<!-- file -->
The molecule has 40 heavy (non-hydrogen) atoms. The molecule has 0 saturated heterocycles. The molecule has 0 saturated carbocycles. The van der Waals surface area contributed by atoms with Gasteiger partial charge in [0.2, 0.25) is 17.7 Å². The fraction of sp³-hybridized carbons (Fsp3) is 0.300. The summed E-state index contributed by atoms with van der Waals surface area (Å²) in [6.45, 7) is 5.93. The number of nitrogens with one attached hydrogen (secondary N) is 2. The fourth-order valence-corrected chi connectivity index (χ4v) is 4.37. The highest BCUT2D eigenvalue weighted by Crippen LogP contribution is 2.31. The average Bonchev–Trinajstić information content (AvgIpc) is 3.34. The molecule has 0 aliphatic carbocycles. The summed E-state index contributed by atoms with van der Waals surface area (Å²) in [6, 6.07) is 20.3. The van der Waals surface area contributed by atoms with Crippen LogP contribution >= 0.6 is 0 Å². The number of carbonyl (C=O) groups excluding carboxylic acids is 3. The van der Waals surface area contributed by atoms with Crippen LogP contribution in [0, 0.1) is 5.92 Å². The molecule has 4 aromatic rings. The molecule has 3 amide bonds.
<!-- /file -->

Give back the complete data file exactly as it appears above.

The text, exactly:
The molecule has 40 heavy (non-hydrogen) atoms. The molecule has 0 saturated heterocycles. The molecule has 0 saturated carbocycles. The van der Waals surface area contributed by atoms with Gasteiger partial charge in [0.2, 0.25) is 17.7 Å². The fraction of sp³-hybridized carbons (Fsp3) is 0.300. The summed E-state index contributed by atoms with van der Waals surface area (Å²) in [6.45, 7) is 5.93. The number of nitrogens with one attached hydrogen (secondary N) is 2. The fourth-order valence-corrected chi connectivity index (χ4v) is 4.37. The highest BCUT2D eigenvalue weighted by Crippen LogP contribution is 2.31. The average Bonchev–Trinajstić information content (AvgIpc) is 3.34. The molecule has 0 aliphatic carbocycles. The summed E-state index contributed by atoms with van der Waals surface area (Å²) in [6, 6.07) is 20.3. The van der Waals surface area contributed by atoms with Crippen LogP contribution >= 0.6 is 0 Å². The number of carbonyl (C=O) groups excluding carboxylic acids is 3. The van der Waals surface area contributed by atoms with Crippen LogP contribution in [0, 0.1) is 5.92 Å². The molecule has 4 aromatic rings. The molecule has 3 amide bonds.